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The Oregonian reports that privately held CrowdCompass has completed an initial $1.3 million funding round, led by $600,000 from the Oregon Angel Fund. The two-year-old company will spend the money on marketing and engineering, upgrading its apps. Native apps like CrowdCompas don’t have to connect to the internet because all your event information is kept on the mobile device.

The Portland company produces customized apps for conventions and other large events. Their customers include organizations that sponsor national events such as the Lions Club, the National MS Society and the Society of Professional Journalists, among others.

Portland-based Meridian, has a similar focus on “location-based content”. They announced a $1 million funding round last month. Meridian makes a standalone app for navigating bookstores, museums and sports stadiums – using GPS data and Wi-Fi positioning.

Meridian evolved out of Spotlight Mobile, which Dailywireless wrote about in 2003. Their app is available free in the iTunes Store and Android Market.

Portland has a growing community of developers and startups focused on the mobile sector. OEN’s Venture Northwest (formerly Venture Oregon) is an annual conference that draws institutional investors and investment bankers from across the Western U.S.

Silicon Florist covers the Portland Startup scene while TechFlash covers the Seattle scene, and the Amazon-fueled building boom in Seattle’s S. Lake Union.

Wieden+Kennedy, Nike’s ad agency, launched the Portland Incubator Experiment a couple of years ago in downtown Portland to act as a hub for collaborative social media startups.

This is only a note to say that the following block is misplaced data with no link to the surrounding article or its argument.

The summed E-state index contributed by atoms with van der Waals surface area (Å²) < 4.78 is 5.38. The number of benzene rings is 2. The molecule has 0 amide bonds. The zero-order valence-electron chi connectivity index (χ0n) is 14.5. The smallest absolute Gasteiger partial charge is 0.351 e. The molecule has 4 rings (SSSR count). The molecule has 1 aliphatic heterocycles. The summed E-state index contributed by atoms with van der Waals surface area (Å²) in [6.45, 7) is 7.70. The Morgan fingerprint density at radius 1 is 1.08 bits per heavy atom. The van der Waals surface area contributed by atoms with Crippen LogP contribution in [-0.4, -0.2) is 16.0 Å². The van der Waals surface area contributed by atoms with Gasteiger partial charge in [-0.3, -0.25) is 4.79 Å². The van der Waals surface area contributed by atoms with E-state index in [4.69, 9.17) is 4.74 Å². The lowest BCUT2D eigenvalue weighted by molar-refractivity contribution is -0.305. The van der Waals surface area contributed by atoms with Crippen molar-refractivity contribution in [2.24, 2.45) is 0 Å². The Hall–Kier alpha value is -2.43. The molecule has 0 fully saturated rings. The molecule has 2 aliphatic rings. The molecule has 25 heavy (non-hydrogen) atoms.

The pitch: “We’ll give you $18,000 and office space to spend three months with us in beautiful Portland, Oregon. You and other promising co-founders will learn from our startups-in-residence and successful alumni.”

Marshall Kirkpatrick has an in-depth profile on Scott Kveton who founded Urban Airship, which got its start at P.I.E. Kveton also headed the Open Source Lab at Oregon State University and the OpenID Foundation.

Portland’s Urban Airship raised $1.1 million in venture capital to add software engineers and services. Among other things, Urban Airship delivers Embedded Push for Android and iPhone.

Other Portland mobile developers include;

With computer programmers in demand, new start-ups that aim to train people in coding skills are also becoming hot properties, reports the Wall Street Journal. Ventures that teach computer programming and design, such as Treehouse Island, are surfacing nationwide and drawing interest from Bay Area investors.

Related Dailywireless articles include; Spotlight Mobile’s Meridian: Indoor GPS, Mobile Portland Demos, Seattle’s South Lake Union: Tech Hub, Google Maps Indoors, Read/Write’s Top Ten Social Web Products, Where 2.0 – 2011, Medical Devices Mobilize, Japan Tsunami, Mobile App Award Winners, HyperLocal: There’s an App for That, Handmark Opens Windows Mobile Store, Tracking Tools, Minneapolis Bridge Collapse & Emergency Communications, City Clouds: Becoming The World Cup, Wireless Campus Maps, Infrasound Pod, Making Handheld Tours

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